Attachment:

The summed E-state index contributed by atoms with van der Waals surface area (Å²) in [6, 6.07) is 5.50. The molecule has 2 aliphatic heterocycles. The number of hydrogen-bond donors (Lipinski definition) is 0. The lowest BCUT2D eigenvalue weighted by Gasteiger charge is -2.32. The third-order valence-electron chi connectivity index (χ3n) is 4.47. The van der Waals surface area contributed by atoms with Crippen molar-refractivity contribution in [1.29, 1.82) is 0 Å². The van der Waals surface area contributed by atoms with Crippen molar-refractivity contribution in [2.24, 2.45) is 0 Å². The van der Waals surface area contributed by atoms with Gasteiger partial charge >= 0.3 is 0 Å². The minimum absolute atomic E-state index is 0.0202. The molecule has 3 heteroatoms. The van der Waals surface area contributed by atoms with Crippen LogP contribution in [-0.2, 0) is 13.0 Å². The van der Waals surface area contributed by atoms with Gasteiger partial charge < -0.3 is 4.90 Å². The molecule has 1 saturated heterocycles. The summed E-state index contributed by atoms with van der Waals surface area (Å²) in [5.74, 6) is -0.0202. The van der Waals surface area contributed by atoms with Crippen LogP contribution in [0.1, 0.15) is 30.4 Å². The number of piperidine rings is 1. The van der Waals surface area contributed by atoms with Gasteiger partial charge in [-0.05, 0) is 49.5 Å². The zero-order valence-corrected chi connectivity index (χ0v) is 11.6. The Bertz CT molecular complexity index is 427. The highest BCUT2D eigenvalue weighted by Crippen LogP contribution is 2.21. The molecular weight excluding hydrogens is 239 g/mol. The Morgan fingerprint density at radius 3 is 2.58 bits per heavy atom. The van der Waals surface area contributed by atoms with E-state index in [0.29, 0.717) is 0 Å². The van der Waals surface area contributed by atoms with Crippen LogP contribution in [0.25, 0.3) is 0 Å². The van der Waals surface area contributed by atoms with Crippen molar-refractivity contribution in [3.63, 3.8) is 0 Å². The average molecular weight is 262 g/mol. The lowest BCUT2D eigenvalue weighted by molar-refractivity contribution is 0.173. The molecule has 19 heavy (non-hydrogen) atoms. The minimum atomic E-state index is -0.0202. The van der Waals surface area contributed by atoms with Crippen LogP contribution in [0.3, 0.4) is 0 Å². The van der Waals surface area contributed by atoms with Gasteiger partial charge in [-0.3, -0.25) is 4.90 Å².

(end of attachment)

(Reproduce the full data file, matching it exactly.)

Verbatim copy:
The summed E-state index contributed by atoms with van der Waals surface area (Å²) in [6, 6.07) is 5.50. The molecule has 2 aliphatic heterocycles. The number of hydrogen-bond donors (Lipinski definition) is 0. The lowest BCUT2D eigenvalue weighted by Gasteiger charge is -2.32. The third-order valence-electron chi connectivity index (χ3n) is 4.47. The van der Waals surface area contributed by atoms with Crippen molar-refractivity contribution in [1.29, 1.82) is 0 Å². The van der Waals surface area contributed by atoms with Crippen molar-refractivity contribution in [2.24, 2.45) is 0 Å². The van der Waals surface area contributed by atoms with Gasteiger partial charge >= 0.3 is 0 Å². The minimum absolute atomic E-state index is 0.0202. The molecule has 3 heteroatoms. The van der Waals surface area contributed by atoms with Crippen LogP contribution in [-0.2, 0) is 13.0 Å². The van der Waals surface area contributed by atoms with Gasteiger partial charge < -0.3 is 4.90 Å². The molecule has 1 saturated heterocycles. The summed E-state index contributed by atoms with van der Waals surface area (Å²) in [5.74, 6) is -0.0202. The van der Waals surface area contributed by atoms with Crippen LogP contribution in [0.1, 0.15) is 30.4 Å². The number of piperidine rings is 1. The van der Waals surface area contributed by atoms with Gasteiger partial charge in [-0.05, 0) is 49.5 Å². The zero-order valence-corrected chi connectivity index (χ0v) is 11.6. The Bertz CT molecular complexity index is 427. The highest BCUT2D eigenvalue weighted by Crippen LogP contribution is 2.21. The molecular weight excluding hydrogens is 239 g/mol. The Morgan fingerprint density at radius 3 is 2.58 bits per heavy atom. The van der Waals surface area contributed by atoms with E-state index in [0.29, 0.717) is 0 Å². The van der Waals surface area contributed by atoms with Crippen LogP contribution in [0.25, 0.3) is 0 Å². The van der Waals surface area contributed by atoms with Crippen molar-refractivity contribution in [3.63, 3.8) is 0 Å². The average molecular weight is 262 g/mol. The lowest BCUT2D eigenvalue weighted by molar-refractivity contribution is 0.173. The molecule has 19 heavy (non-hydrogen) atoms. The minimum atomic E-state index is -0.0202. The van der Waals surface area contributed by atoms with Crippen LogP contribution in [0.3, 0.4) is 0 Å². The van der Waals surface area contributed by atoms with Gasteiger partial charge in [-0.3, -0.25) is 4.90 Å².